Monday, January 13, 2020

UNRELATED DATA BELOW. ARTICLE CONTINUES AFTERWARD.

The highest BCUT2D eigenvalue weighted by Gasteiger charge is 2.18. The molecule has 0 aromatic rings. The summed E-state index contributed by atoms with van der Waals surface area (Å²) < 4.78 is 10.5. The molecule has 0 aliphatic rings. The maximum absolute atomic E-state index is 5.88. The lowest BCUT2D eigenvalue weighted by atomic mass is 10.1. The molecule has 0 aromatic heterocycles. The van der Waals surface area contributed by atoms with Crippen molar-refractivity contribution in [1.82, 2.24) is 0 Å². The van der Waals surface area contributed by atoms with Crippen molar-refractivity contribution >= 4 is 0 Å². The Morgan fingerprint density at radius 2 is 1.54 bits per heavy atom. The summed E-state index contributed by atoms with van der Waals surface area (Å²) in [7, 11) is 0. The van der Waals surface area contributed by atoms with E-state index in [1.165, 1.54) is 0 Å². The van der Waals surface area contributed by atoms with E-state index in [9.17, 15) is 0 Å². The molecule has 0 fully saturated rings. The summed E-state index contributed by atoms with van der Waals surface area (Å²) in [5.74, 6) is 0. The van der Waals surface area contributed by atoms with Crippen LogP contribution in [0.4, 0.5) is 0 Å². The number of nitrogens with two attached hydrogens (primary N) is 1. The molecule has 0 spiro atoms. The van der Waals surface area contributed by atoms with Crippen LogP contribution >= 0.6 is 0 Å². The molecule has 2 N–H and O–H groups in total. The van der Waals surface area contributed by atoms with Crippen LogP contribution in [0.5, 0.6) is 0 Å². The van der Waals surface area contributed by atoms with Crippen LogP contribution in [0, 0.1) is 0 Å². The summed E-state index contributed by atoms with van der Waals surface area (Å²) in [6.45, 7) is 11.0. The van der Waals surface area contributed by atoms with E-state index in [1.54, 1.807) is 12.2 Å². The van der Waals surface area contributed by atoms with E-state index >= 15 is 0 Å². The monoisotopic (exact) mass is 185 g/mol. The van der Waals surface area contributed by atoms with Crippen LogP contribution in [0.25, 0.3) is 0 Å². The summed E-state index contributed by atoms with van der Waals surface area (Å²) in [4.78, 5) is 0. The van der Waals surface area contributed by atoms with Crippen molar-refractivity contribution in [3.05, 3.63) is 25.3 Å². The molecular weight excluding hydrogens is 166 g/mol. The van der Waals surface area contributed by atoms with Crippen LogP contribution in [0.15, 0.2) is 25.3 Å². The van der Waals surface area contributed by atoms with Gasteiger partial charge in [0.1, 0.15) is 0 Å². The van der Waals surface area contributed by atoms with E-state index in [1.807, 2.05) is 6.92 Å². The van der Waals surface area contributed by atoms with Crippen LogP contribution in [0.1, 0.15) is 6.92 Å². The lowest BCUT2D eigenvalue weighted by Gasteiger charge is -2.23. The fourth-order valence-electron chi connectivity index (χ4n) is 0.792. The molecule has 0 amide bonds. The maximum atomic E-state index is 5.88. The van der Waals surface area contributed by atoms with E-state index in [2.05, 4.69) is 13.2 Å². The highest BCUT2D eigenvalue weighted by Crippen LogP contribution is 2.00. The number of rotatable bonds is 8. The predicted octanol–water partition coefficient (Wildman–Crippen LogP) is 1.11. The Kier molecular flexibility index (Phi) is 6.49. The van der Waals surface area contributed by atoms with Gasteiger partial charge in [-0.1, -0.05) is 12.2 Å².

English is used by many people all around the world. Different people use it for different purposes in different settings. The English in the modern times is not considered as a unified and single language because of many factors, one of which is the diverse society that has contributed to the development of the English language. Linguist had developed a number of specialized terms to label the different ways people nowadays use English. The first one is due to the regional variations of the people. People in different regions like the US, Canada, London, Ireland, Australia, India or Asia have different ways in using the English language. These regional variations in different areas differ very much in speaking the English language either on its pronunciation, vocabulary or grammar. (Byrd, 1999)The second is the existing sub-regions within this area. The US has many sub-regions existing; also in England there are considerably many groupings to be considered. The third factor is that all English are different, but all of them are considered and share the common core, the English language. The fourth factor entails that in addition to the regional variations of English, English has sub-groups of speakers which are alike either in education or social status.(Byrd, 1999) There are features of pronunciation and grammar that are used to link people together belonging to a social group and as part of their social identity as members of the group.The fifth factors entails that English can be categorized into subsets belonging to a certain type of communication, say the English language used by engineers, mathematicians, or a group of college students.Ã The sixth factor attributes the variation on how English is written or spoken. This particular factor is quite complex but the general idea is that there are differences attributed from example, a written research paper compare to a research presentation done in public. This area of topic is essential for English teac hers of ESL/EFL for them to be able to sort which type of English to teach, and how they can effectively teach the type of English to use in a communication setting appropriate with the situation and conditions. Finally, linguist often times discuss the varieties of English based on Ã¢â¬Å"styleÃ¢â¬ . Style is often divided into loose sub-groups which label things such as Ã¢â¬Å"formalÃ¢â¬ , Ã¢â¬Å"neutralÃ¢â¬ , and Ã¢â¬Å"informalÃ¢â¬ . (Byrd, 1999)STANDARD AND NON-STANDARD ENGLISHIn the discussion of Standard English, the topic that greatly affects this discussion concerns with the use of terms and differentiation between standard and non-standard English. Both of these terms must be defined clearly before discussing the right approach in teaching Standard English to native English speaking students. Biber et al. (1988) suggest that Ã¢â¬Å"vernacularÃ¢â¬ should be used to define the Standard English rather than the tern Ã¢â¬Å"non-standardÃ¢â¬ because it somehow impl ies a negative connotation to it.For professional teachers of English, they should be very careful with labeling and defining the sub-categories on English. English teachers are faced with issues such as first, with regards to the term Ã¢â¬Å"standardÃ¢â¬ which is a label in accordance with the people who are dominating a population and are likely to label the term to something that implies to having a prescription to use something that is labeled as Ã¢â¬Å"standardÃ¢â¬ .The term standard does not imply it being a Ã¢â¬Å"betterÃ¢â¬ or Ã¢â¬Å"bestÃ¢â¬ form of English, it just is a term governed by the rational process of standardization. Second, terms which describe the variety of English with Ã¢â¬Å"un-Ã¢â¬ or in this case, Ã¢â¬Å"uneducatedÃ¢â¬ should be eliminated because of the negative connotations it brings. Third, there exists the realization that a system is present in contrasting between standard and no-standard. This system gives little help in specifying t he many sub groups of English speaking people based on the vocabulary, grammar or pronunciation. Fourth, it must be understood that any individual must speak more than one version of English because in a diverse society, the skill is needed and can be used appropriately in everyday communication settings.APPROACH IN TEACHING STANDARD ENGLISHIn todayÃ¢â¬â¢s academic curriculum, specifically in grammar, the debate is not really about grammar, but rather language. Standard American English should be taught to students for them to grasp the essential style in communicating the English language. Katz and Stevens (1997) proposes that there should be a curriculum which is based on the model of foreign-language immersion programs that aims to teach students with Standard English to teach them the value and understanding of English whether it may be in writing, speaking, reading or understanding.The authors attributed their proposal based on the observation that the traditional curricula i n most schools through the traditional method has not been effective in reaching the studentÃ¢â¬â¢s reading, writing, speaking, listening and grammar skills. Hatwell (1985) study suggests that even with the study on formal grammar rules; the knowledge acquired by students is not translated into practice. Also explained by Brosnahan and Neuieb (1995) mentions that one of the primary reasons why students are unable to transfer their knowledge into action is because teachers are not teaching the right method.The authors suggest that the best way is to create an environment in which students are comfortable in studying the complexities of grammar. After their study, Brosnahan and Neulied conclude that teachers are likely to effectively teach the medium if they themselves like the topic and this in turn motivates their students to learn. This is called the enthusiastic instruction approach in grammar. Unfortunately, the study does not reflect the improvement on the studentÃ¢â¬â¢s gen eral facility with Standard English.According to Weaver (1979), the isolated grammar instruction could even hinder the language development, this situation because of the idea that the situation entails studentÃ¢â¬â¢s isolation among their peers. Rather than practicing the formal ideas in the isolation instruction program, students are deprived of the time to either read, write and converse among their peers which could significantly help them in understanding Standard English.Krashen (1985) concluded in his study that the most efficient way to acquire a second language is through immersion. Standard English, in other areas in of the world are considered as their second language because basically, they do not use the language in everyday settings and situations. The immersion approach will allow students to learn Standard English in a situation and environment where they can interact with their peers, and use the language in the direct communication process of the program.Only aft er which student learns the faculty of the second language do they learn about the language itself, and this in the end will refine their usage and style. Immersion program will succeed as a method for teaching Standard English to native English speakers because it initiates the process by which children acquires their first language. This is accredited to the fact that children learn language holistically, first, through the immersion at home, and this leads to their understanding and communication ideas about their surroundings and with other people.Through immersion, children are stimulated continuously through their first language. To affectively teach this approach, it should encompass areas in speaking, writing, listening, and reading activities. Also, different activities should constantly be referring to this method for it to be effectively to be proven in a normal classroom setting. The school administrators should also take their role in being committed with this kind of a pproach; they should be the one to facilitate a cross-curricular immersion environment that explicitly uses the Standard English to emphasize its subjects.Teachers of the immersion curriculum should also work in teams to allow the continuum process of learning for both students and teachers. This will entail a positive direction that will keep students motivated and will provide an environment where cooperation is included in every class. It must be noted though that the Immersion approach will not benefit all students, only those students in an environment where Standard American English is used poses as the best environment to which the approach can be adapted.CONCLUSIONThe traditional instruction of English is seen as ineffective and the need for a language curriculum that adapts to the developing needs of the students to become linguistically competitive is realized. Current grammar instruction and traditional methods had failed to deliver the appropriate language and communicat ing skills to the students. This is the problem that the Immersion program wishes to solve. Standard English, considered as a second language, enables students to effectively communicate with other people that comprise the diverse society we live in today. This will help them become competent and confident later on in their lives. Discreet lessons concerning prescriptive grammar is not evidently shown in the studentÃ¢â¬â¢s language composition or their oral communicating skill, thus, the Immersion program aims to bring literacy, composition and communication together for students to master the essential concepts of Standard American English.References:BIBER, D., ET AL. (1988) Variation Across Speech and Writing, Cambridge, Cambridge University Press.BROSNAHAN, I. A. N., J. (1995) Teaching Grammar Affectively: Learning to Like GrammarÃ Porthsmouth, N.Y, Boyton/Cook.BYRD, P. (1999) Standard & Non-Standard English :The Dangers of Ill-defined Concepts.HARTWELL, P. (1985) Grammar, G rammars, and the Teaching of Grammar. College English, 47, 105-127.KRASHEN, S. (1985) Inquiries and Insights: Second Language Teaching, immersion, and Bilingual Education, Hayward, CA, Almany Press.STEVENS, K. A. (1997) Standard English Immersion for Native SpeakersÃ Ã PIPA.WEAVER, C. (1979) Grammar for Teachers, Urbana, IL, NCTE.